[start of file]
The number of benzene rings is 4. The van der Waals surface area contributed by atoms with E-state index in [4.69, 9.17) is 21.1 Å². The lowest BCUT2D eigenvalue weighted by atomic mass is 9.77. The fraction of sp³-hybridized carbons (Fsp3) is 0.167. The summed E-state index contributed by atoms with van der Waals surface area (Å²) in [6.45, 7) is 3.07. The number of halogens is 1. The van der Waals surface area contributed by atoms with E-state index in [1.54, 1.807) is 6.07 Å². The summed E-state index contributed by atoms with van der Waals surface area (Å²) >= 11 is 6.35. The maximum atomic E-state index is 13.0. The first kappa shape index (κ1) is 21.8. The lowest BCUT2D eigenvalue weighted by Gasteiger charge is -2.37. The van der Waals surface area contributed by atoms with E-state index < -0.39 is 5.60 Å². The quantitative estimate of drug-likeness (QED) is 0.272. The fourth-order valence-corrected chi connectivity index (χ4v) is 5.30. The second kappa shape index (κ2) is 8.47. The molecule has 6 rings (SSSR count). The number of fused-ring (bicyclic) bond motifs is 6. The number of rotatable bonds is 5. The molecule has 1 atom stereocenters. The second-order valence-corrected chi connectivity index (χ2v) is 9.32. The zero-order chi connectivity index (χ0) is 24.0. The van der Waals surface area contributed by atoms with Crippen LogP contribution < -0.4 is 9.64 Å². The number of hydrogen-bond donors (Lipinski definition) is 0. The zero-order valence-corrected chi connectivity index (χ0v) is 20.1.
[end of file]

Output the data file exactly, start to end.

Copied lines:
The number of benzene rings is 4. The van der Waals surface area contributed by atoms with E-state index in [4.69, 9.17) is 21.1 Å². The lowest BCUT2D eigenvalue weighted by atomic mass is 9.77. The fraction of sp³-hybridized carbons (Fsp3) is 0.167. The summed E-state index contributed by atoms with van der Waals surface area (Å²) in [6.45, 7) is 3.07. The number of halogens is 1. The van der Waals surface area contributed by atoms with E-state index in [1.54, 1.807) is 6.07 Å². The summed E-state index contributed by atoms with van der Waals surface area (Å²) >= 11 is 6.35. The maximum atomic E-state index is 13.0. The first kappa shape index (κ1) is 21.8. The lowest BCUT2D eigenvalue weighted by Gasteiger charge is -2.37. The van der Waals surface area contributed by atoms with E-state index < -0.39 is 5.60 Å². The quantitative estimate of drug-likeness (QED) is 0.272. The fourth-order valence-corrected chi connectivity index (χ4v) is 5.30. The second kappa shape index (κ2) is 8.47. The molecule has 6 rings (SSSR count). The number of fused-ring (bicyclic) bond motifs is 6. The number of rotatable bonds is 5. The molecule has 1 atom stereocenters. The second-order valence-corrected chi connectivity index (χ2v) is 9.32. The zero-order chi connectivity index (χ0) is 24.0. The van der Waals surface area contributed by atoms with Crippen LogP contribution < -0.4 is 9.64 Å². The number of hydrogen-bond donors (Lipinski definition) is 0. The zero-order valence-corrected chi connectivity index (χ0v) is 20.1.